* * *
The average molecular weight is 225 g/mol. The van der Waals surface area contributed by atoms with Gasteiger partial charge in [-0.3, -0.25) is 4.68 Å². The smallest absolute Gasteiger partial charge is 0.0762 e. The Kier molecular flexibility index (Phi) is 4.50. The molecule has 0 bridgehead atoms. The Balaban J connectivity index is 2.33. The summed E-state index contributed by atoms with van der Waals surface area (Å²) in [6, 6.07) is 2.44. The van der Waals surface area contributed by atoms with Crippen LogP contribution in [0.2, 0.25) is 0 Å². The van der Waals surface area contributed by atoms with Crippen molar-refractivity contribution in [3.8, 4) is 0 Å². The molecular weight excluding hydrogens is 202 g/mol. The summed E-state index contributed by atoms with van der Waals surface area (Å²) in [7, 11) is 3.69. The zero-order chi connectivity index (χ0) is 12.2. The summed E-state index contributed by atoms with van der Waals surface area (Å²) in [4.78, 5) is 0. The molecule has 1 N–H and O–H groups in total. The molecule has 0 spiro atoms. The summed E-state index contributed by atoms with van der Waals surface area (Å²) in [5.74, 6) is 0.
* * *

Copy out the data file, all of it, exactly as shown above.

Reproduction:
The average molecular weight is 225 g/mol. The van der Waals surface area contributed by atoms with Gasteiger partial charge in [-0.3, -0.25) is 4.68 Å². The smallest absolute Gasteiger partial charge is 0.0762 e. The Kier molecular flexibility index (Phi) is 4.50. The molecule has 0 bridgehead atoms. The Balaban J connectivity index is 2.33. The summed E-state index contributed by atoms with van der Waals surface area (Å²) in [6, 6.07) is 2.44. The van der Waals surface area contributed by atoms with Crippen LogP contribution in [0.2, 0.25) is 0 Å². The van der Waals surface area contributed by atoms with Crippen molar-refractivity contribution in [3.8, 4) is 0 Å². The molecular weight excluding hydrogens is 202 g/mol. The summed E-state index contributed by atoms with van der Waals surface area (Å²) in [7, 11) is 3.69. The zero-order chi connectivity index (χ0) is 12.2. The summed E-state index contributed by atoms with van der Waals surface area (Å²) in [4.78, 5) is 0. The molecule has 1 N–H and O–H groups in total. The molecule has 0 spiro atoms. The summed E-state index contributed by atoms with van der Waals surface area (Å²) in [5.74, 6) is 0.